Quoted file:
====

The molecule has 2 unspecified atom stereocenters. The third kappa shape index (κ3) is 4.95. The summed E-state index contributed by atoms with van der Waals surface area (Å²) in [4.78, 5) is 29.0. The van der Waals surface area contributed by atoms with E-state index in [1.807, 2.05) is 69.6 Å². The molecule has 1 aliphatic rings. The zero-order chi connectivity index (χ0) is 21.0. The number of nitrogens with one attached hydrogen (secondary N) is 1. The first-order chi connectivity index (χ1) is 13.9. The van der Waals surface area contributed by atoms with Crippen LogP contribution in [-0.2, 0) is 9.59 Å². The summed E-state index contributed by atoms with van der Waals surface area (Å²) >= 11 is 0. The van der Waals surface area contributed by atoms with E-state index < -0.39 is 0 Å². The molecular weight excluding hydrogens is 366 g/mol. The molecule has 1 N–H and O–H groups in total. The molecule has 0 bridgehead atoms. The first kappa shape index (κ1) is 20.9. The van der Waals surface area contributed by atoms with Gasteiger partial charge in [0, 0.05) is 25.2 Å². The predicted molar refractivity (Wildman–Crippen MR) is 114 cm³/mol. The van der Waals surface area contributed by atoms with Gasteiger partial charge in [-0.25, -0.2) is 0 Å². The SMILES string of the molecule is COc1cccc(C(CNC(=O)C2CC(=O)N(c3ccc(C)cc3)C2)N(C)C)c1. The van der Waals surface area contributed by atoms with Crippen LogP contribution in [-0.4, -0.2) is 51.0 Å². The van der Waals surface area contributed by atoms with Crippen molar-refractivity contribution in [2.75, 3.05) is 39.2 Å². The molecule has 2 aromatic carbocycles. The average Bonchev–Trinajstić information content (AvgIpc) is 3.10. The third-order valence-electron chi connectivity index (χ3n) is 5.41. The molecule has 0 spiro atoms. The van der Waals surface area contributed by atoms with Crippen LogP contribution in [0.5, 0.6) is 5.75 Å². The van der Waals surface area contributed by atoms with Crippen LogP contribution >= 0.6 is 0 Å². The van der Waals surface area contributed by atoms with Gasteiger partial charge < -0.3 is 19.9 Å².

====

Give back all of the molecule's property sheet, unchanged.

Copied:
The molecule has 2 unspecified atom stereocenters. The third kappa shape index (κ3) is 4.95. The summed E-state index contributed by atoms with van der Waals surface area (Å²) in [4.78, 5) is 29.0. The van der Waals surface area contributed by atoms with E-state index in [1.807, 2.05) is 69.6 Å². The molecule has 1 aliphatic rings. The zero-order chi connectivity index (χ0) is 21.0. The number of nitrogens with one attached hydrogen (secondary N) is 1. The first-order chi connectivity index (χ1) is 13.9. The van der Waals surface area contributed by atoms with Crippen LogP contribution in [-0.2, 0) is 9.59 Å². The summed E-state index contributed by atoms with van der Waals surface area (Å²) >= 11 is 0. The van der Waals surface area contributed by atoms with E-state index < -0.39 is 0 Å². The molecular weight excluding hydrogens is 366 g/mol. The molecule has 1 N–H and O–H groups in total. The molecule has 0 bridgehead atoms. The first kappa shape index (κ1) is 20.9. The van der Waals surface area contributed by atoms with Gasteiger partial charge in [0, 0.05) is 25.2 Å². The predicted molar refractivity (Wildman–Crippen MR) is 114 cm³/mol. The van der Waals surface area contributed by atoms with Gasteiger partial charge in [-0.25, -0.2) is 0 Å². The SMILES string of the molecule is COc1cccc(C(CNC(=O)C2CC(=O)N(c3ccc(C)cc3)C2)N(C)C)c1. The van der Waals surface area contributed by atoms with Crippen LogP contribution in [-0.4, -0.2) is 51.0 Å². The van der Waals surface area contributed by atoms with Crippen molar-refractivity contribution in [2.75, 3.05) is 39.2 Å². The molecule has 2 aromatic carbocycles. The average Bonchev–Trinajstić information content (AvgIpc) is 3.10. The third-order valence-electron chi connectivity index (χ3n) is 5.41. The molecule has 0 spiro atoms. The van der Waals surface area contributed by atoms with Crippen LogP contribution in [0.5, 0.6) is 5.75 Å². The van der Waals surface area contributed by atoms with Crippen LogP contribution >= 0.6 is 0 Å². The van der Waals surface area contributed by atoms with Gasteiger partial charge < -0.3 is 19.9 Å².